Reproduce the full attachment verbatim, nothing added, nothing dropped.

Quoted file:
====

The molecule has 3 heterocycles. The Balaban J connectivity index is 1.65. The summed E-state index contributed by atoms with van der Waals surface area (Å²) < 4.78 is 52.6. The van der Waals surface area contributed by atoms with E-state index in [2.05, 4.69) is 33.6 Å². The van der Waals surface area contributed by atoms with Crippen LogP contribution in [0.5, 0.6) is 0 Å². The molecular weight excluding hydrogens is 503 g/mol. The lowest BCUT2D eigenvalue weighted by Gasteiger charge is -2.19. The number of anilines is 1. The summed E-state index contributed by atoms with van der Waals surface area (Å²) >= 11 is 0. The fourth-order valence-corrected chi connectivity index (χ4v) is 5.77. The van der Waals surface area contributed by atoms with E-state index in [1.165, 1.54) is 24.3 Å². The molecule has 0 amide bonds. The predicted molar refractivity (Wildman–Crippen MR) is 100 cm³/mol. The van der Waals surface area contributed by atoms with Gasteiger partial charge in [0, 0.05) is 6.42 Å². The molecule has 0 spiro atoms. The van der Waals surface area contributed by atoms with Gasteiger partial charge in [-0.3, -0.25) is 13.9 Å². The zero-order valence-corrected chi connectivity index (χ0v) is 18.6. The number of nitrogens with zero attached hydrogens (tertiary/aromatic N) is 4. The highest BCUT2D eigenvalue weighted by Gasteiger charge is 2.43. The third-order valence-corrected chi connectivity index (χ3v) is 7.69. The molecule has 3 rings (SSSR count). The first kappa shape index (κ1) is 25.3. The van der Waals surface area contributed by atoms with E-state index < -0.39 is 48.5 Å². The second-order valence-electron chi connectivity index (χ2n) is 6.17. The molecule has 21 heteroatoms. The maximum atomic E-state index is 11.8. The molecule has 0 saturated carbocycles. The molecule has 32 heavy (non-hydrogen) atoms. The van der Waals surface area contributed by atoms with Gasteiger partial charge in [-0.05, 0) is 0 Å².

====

The molecule has 3 heterocycles. The Balaban J connectivity index is 1.65. The summed E-state index contributed by atoms with van der Waals surface area (Å²) < 4.78 is 52.6. The van der Waals surface area contributed by atoms with E-state index in [2.05, 4.69) is 33.6 Å². The van der Waals surface area contributed by atoms with Crippen LogP contribution in [0.5, 0.6) is 0 Å². The molecular weight excluding hydrogens is 503 g/mol. The lowest BCUT2D eigenvalue weighted by Gasteiger charge is -2.19. The number of anilines is 1. The summed E-state index contributed by atoms with van der Waals surface area (Å²) >= 11 is 0. The fourth-order valence-corrected chi connectivity index (χ4v) is 5.77. The van der Waals surface area contributed by atoms with E-state index in [1.165, 1.54) is 24.3 Å². The molecule has 0 amide bonds. The predicted molar refractivity (Wildman–Crippen MR) is 100 cm³/mol. The van der Waals surface area contributed by atoms with Gasteiger partial charge in [0, 0.05) is 6.42 Å². The molecule has 0 spiro atoms. The van der Waals surface area contributed by atoms with Gasteiger partial charge in [-0.3, -0.25) is 13.9 Å². The zero-order valence-corrected chi connectivity index (χ0v) is 18.6. The number of nitrogens with zero attached hydrogens (tertiary/aromatic N) is 4. The highest BCUT2D eigenvalue weighted by Gasteiger charge is 2.43. The third-order valence-corrected chi connectivity index (χ3v) is 7.69. The molecule has 3 rings (SSSR count). The first kappa shape index (κ1) is 25.3. The van der Waals surface area contributed by atoms with E-state index < -0.39 is 48.5 Å². The second-order valence-electron chi connectivity index (χ2n) is 6.17. The molecule has 21 heteroatoms. The maximum atomic E-state index is 11.8. The molecule has 0 saturated carbocycles. The molecule has 32 heavy (non-hydrogen) atoms. The van der Waals surface area contributed by atoms with Gasteiger partial charge in [-0.05, 0) is 0 Å².